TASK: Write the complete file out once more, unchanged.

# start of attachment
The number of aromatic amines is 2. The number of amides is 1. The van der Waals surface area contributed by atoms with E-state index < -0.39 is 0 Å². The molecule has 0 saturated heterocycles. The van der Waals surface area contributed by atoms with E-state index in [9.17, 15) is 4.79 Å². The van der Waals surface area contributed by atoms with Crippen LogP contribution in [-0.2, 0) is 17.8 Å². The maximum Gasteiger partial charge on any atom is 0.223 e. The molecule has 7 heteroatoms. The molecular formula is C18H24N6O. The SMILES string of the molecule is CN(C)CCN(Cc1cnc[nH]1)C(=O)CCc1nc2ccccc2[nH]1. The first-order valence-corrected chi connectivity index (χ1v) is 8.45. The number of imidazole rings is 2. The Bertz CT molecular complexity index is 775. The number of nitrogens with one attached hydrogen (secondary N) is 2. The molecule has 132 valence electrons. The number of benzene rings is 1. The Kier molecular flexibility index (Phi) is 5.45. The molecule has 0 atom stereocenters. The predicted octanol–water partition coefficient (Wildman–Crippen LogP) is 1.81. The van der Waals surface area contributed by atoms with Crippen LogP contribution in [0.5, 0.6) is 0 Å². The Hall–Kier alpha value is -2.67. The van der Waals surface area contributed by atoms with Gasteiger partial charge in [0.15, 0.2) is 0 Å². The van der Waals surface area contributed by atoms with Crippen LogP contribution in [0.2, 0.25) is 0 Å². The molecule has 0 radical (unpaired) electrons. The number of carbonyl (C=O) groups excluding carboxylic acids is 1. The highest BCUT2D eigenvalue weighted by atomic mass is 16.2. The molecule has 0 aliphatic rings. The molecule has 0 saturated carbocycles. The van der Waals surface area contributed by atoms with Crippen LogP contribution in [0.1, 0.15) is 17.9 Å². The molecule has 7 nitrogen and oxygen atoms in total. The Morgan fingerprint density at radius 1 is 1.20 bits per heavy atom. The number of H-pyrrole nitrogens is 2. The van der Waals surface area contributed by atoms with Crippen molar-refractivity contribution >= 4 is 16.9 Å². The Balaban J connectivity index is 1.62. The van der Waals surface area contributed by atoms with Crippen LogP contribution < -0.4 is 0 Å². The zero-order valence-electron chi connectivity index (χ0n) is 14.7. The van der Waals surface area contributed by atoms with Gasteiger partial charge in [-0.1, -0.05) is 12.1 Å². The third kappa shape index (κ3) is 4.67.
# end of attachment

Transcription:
The number of aromatic amines is 2. The number of amides is 1. The van der Waals surface area contributed by atoms with E-state index < -0.39 is 0 Å². The molecule has 0 saturated heterocycles. The van der Waals surface area contributed by atoms with E-state index in [9.17, 15) is 4.79 Å². The van der Waals surface area contributed by atoms with Crippen LogP contribution in [-0.2, 0) is 17.8 Å². The maximum Gasteiger partial charge on any atom is 0.223 e. The molecule has 7 heteroatoms. The molecular formula is C18H24N6O. The SMILES string of the molecule is CN(C)CCN(Cc1cnc[nH]1)C(=O)CCc1nc2ccccc2[nH]1. The first-order valence-corrected chi connectivity index (χ1v) is 8.45. The number of imidazole rings is 2. The Bertz CT molecular complexity index is 775. The number of nitrogens with one attached hydrogen (secondary N) is 2. The molecule has 132 valence electrons. The number of benzene rings is 1. The Kier molecular flexibility index (Phi) is 5.45. The molecule has 0 atom stereocenters. The predicted octanol–water partition coefficient (Wildman–Crippen LogP) is 1.81. The van der Waals surface area contributed by atoms with Crippen LogP contribution in [0.5, 0.6) is 0 Å². The Hall–Kier alpha value is -2.67. The van der Waals surface area contributed by atoms with Gasteiger partial charge in [0.15, 0.2) is 0 Å². The van der Waals surface area contributed by atoms with Crippen LogP contribution in [0.2, 0.25) is 0 Å². The molecule has 0 radical (unpaired) electrons. The number of carbonyl (C=O) groups excluding carboxylic acids is 1. The highest BCUT2D eigenvalue weighted by atomic mass is 16.2. The molecule has 0 aliphatic rings. The molecule has 0 saturated carbocycles. The van der Waals surface area contributed by atoms with Crippen LogP contribution in [0.1, 0.15) is 17.9 Å². The molecule has 7 nitrogen and oxygen atoms in total. The Morgan fingerprint density at radius 1 is 1.20 bits per heavy atom. The number of H-pyrrole nitrogens is 2. The van der Waals surface area contributed by atoms with Crippen molar-refractivity contribution >= 4 is 16.9 Å². The Balaban J connectivity index is 1.62. The van der Waals surface area contributed by atoms with Crippen LogP contribution < -0.4 is 0 Å². The zero-order valence-electron chi connectivity index (χ0n) is 14.7. The van der Waals surface area contributed by atoms with Gasteiger partial charge in [-0.1, -0.05) is 12.1 Å². The third kappa shape index (κ3) is 4.67.